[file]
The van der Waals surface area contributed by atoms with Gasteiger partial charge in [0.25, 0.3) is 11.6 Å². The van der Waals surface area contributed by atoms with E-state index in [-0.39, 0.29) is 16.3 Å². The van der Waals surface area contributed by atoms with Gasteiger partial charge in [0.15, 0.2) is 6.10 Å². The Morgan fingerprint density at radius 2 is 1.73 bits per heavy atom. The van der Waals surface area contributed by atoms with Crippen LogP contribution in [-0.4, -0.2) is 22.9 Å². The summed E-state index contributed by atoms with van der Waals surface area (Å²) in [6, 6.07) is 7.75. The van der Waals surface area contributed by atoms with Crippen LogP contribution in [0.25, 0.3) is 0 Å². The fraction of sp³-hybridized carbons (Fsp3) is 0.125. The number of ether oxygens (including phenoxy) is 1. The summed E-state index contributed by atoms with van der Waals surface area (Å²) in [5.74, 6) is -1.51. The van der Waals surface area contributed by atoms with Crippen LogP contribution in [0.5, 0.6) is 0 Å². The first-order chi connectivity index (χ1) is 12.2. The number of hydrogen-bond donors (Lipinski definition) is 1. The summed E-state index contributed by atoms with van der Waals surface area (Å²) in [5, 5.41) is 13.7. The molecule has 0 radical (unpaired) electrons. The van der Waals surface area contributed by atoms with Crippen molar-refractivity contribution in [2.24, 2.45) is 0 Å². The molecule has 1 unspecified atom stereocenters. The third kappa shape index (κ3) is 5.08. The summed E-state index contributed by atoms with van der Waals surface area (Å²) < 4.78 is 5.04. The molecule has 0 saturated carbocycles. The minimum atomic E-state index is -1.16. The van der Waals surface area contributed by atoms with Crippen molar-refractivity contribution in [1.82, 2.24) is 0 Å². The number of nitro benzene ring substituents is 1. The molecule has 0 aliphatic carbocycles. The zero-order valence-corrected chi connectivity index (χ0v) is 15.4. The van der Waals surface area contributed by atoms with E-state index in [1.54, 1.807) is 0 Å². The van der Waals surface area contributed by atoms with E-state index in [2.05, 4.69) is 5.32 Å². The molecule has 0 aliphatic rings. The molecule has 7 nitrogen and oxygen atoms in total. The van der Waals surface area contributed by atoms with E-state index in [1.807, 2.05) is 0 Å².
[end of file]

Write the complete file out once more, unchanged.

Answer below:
The van der Waals surface area contributed by atoms with Gasteiger partial charge in [0.25, 0.3) is 11.6 Å². The van der Waals surface area contributed by atoms with E-state index in [-0.39, 0.29) is 16.3 Å². The van der Waals surface area contributed by atoms with Gasteiger partial charge in [0.15, 0.2) is 6.10 Å². The Morgan fingerprint density at radius 2 is 1.73 bits per heavy atom. The van der Waals surface area contributed by atoms with Crippen LogP contribution in [-0.4, -0.2) is 22.9 Å². The summed E-state index contributed by atoms with van der Waals surface area (Å²) in [6, 6.07) is 7.75. The van der Waals surface area contributed by atoms with Crippen LogP contribution in [0.25, 0.3) is 0 Å². The fraction of sp³-hybridized carbons (Fsp3) is 0.125. The number of ether oxygens (including phenoxy) is 1. The summed E-state index contributed by atoms with van der Waals surface area (Å²) in [5.74, 6) is -1.51. The van der Waals surface area contributed by atoms with Crippen LogP contribution in [0.5, 0.6) is 0 Å². The first-order chi connectivity index (χ1) is 12.2. The number of hydrogen-bond donors (Lipinski definition) is 1. The summed E-state index contributed by atoms with van der Waals surface area (Å²) in [5, 5.41) is 13.7. The molecule has 0 radical (unpaired) electrons. The van der Waals surface area contributed by atoms with Crippen molar-refractivity contribution in [2.24, 2.45) is 0 Å². The molecule has 1 unspecified atom stereocenters. The third kappa shape index (κ3) is 5.08. The summed E-state index contributed by atoms with van der Waals surface area (Å²) < 4.78 is 5.04. The molecule has 0 saturated carbocycles. The minimum atomic E-state index is -1.16. The van der Waals surface area contributed by atoms with Crippen molar-refractivity contribution in [1.82, 2.24) is 0 Å². The number of nitro benzene ring substituents is 1. The molecule has 0 aliphatic carbocycles. The zero-order valence-corrected chi connectivity index (χ0v) is 15.4. The van der Waals surface area contributed by atoms with E-state index in [1.54, 1.807) is 0 Å². The van der Waals surface area contributed by atoms with E-state index in [2.05, 4.69) is 5.32 Å². The molecule has 0 aliphatic rings. The molecule has 7 nitrogen and oxygen atoms in total. The van der Waals surface area contributed by atoms with E-state index in [1.807, 2.05) is 0 Å².